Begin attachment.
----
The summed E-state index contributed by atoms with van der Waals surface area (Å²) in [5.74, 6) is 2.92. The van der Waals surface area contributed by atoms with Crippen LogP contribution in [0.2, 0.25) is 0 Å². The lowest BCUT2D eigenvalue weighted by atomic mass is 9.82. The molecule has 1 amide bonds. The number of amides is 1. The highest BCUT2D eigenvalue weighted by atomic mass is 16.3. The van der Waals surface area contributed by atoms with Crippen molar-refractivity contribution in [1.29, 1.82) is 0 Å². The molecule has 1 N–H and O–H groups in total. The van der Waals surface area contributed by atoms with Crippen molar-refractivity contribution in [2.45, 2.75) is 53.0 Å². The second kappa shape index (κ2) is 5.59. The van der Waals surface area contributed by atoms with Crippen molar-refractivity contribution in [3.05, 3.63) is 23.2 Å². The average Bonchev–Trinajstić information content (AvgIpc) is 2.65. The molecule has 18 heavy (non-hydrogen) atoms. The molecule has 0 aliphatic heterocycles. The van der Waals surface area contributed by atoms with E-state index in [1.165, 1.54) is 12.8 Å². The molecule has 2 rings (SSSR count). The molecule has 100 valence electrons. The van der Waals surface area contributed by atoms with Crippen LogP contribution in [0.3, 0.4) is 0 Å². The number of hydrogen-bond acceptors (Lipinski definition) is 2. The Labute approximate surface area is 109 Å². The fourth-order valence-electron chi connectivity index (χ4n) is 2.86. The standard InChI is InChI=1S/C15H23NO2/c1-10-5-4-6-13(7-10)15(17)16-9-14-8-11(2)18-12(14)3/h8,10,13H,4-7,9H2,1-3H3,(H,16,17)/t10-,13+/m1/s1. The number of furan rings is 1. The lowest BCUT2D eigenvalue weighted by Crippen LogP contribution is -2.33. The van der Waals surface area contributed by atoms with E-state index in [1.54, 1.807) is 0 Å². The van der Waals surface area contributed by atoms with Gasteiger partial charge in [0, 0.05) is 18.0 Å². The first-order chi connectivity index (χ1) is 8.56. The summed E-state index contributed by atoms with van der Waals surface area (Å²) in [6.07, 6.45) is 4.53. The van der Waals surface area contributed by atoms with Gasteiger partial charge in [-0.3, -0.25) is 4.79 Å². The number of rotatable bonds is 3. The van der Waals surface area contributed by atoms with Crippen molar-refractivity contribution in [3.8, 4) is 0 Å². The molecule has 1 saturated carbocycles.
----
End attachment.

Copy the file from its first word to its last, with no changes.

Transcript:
The summed E-state index contributed by atoms with van der Waals surface area (Å²) in [5.74, 6) is 2.92. The van der Waals surface area contributed by atoms with Crippen LogP contribution in [0.2, 0.25) is 0 Å². The lowest BCUT2D eigenvalue weighted by atomic mass is 9.82. The molecule has 1 amide bonds. The number of amides is 1. The highest BCUT2D eigenvalue weighted by atomic mass is 16.3. The van der Waals surface area contributed by atoms with Crippen molar-refractivity contribution in [1.29, 1.82) is 0 Å². The molecule has 1 N–H and O–H groups in total. The van der Waals surface area contributed by atoms with Crippen molar-refractivity contribution in [2.45, 2.75) is 53.0 Å². The second kappa shape index (κ2) is 5.59. The van der Waals surface area contributed by atoms with Crippen molar-refractivity contribution in [3.05, 3.63) is 23.2 Å². The average Bonchev–Trinajstić information content (AvgIpc) is 2.65. The molecule has 18 heavy (non-hydrogen) atoms. The molecule has 0 aliphatic heterocycles. The van der Waals surface area contributed by atoms with E-state index in [1.165, 1.54) is 12.8 Å². The molecule has 2 rings (SSSR count). The molecule has 100 valence electrons. The van der Waals surface area contributed by atoms with Crippen LogP contribution in [0.3, 0.4) is 0 Å². The number of hydrogen-bond acceptors (Lipinski definition) is 2. The Labute approximate surface area is 109 Å². The fourth-order valence-electron chi connectivity index (χ4n) is 2.86. The standard InChI is InChI=1S/C15H23NO2/c1-10-5-4-6-13(7-10)15(17)16-9-14-8-11(2)18-12(14)3/h8,10,13H,4-7,9H2,1-3H3,(H,16,17)/t10-,13+/m1/s1. The number of furan rings is 1. The lowest BCUT2D eigenvalue weighted by Crippen LogP contribution is -2.33. The van der Waals surface area contributed by atoms with E-state index in [1.54, 1.807) is 0 Å². The van der Waals surface area contributed by atoms with Gasteiger partial charge in [0, 0.05) is 18.0 Å². The first-order chi connectivity index (χ1) is 8.56. The summed E-state index contributed by atoms with van der Waals surface area (Å²) in [6.07, 6.45) is 4.53. The van der Waals surface area contributed by atoms with Gasteiger partial charge in [-0.3, -0.25) is 4.79 Å². The number of rotatable bonds is 3. The van der Waals surface area contributed by atoms with Crippen molar-refractivity contribution in [3.8, 4) is 0 Å². The molecule has 1 saturated carbocycles.